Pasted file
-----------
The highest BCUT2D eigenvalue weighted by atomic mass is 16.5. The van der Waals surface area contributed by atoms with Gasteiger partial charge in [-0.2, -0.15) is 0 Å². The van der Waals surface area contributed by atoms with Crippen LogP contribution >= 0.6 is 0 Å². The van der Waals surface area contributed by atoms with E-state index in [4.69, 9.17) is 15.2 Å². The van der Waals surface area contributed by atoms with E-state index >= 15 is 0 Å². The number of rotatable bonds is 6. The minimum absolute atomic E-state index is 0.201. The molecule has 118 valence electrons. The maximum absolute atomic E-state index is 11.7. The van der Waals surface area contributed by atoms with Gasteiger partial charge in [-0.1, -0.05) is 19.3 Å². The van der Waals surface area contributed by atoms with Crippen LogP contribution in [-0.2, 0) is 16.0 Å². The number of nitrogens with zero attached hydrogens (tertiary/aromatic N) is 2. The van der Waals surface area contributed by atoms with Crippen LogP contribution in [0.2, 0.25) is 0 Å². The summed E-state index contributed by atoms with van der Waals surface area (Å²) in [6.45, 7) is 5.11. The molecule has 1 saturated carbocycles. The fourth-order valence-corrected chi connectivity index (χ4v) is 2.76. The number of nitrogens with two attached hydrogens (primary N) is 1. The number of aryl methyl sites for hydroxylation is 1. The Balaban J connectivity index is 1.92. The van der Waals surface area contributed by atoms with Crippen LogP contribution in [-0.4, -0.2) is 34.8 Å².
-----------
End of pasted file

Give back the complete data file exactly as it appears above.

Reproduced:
The highest BCUT2D eigenvalue weighted by atomic mass is 16.5. The van der Waals surface area contributed by atoms with Gasteiger partial charge in [-0.2, -0.15) is 0 Å². The van der Waals surface area contributed by atoms with Crippen LogP contribution >= 0.6 is 0 Å². The van der Waals surface area contributed by atoms with E-state index in [4.69, 9.17) is 15.2 Å². The van der Waals surface area contributed by atoms with E-state index >= 15 is 0 Å². The number of rotatable bonds is 6. The minimum absolute atomic E-state index is 0.201. The molecule has 118 valence electrons. The maximum absolute atomic E-state index is 11.7. The van der Waals surface area contributed by atoms with Gasteiger partial charge in [-0.1, -0.05) is 19.3 Å². The van der Waals surface area contributed by atoms with Crippen LogP contribution in [-0.2, 0) is 16.0 Å². The number of nitrogens with zero attached hydrogens (tertiary/aromatic N) is 2. The van der Waals surface area contributed by atoms with Crippen LogP contribution in [0.2, 0.25) is 0 Å². The summed E-state index contributed by atoms with van der Waals surface area (Å²) in [6.45, 7) is 5.11. The molecule has 1 saturated carbocycles. The fourth-order valence-corrected chi connectivity index (χ4v) is 2.76. The number of nitrogens with two attached hydrogens (primary N) is 1. The number of aryl methyl sites for hydroxylation is 1. The Balaban J connectivity index is 1.92. The van der Waals surface area contributed by atoms with Crippen LogP contribution in [-0.4, -0.2) is 34.8 Å².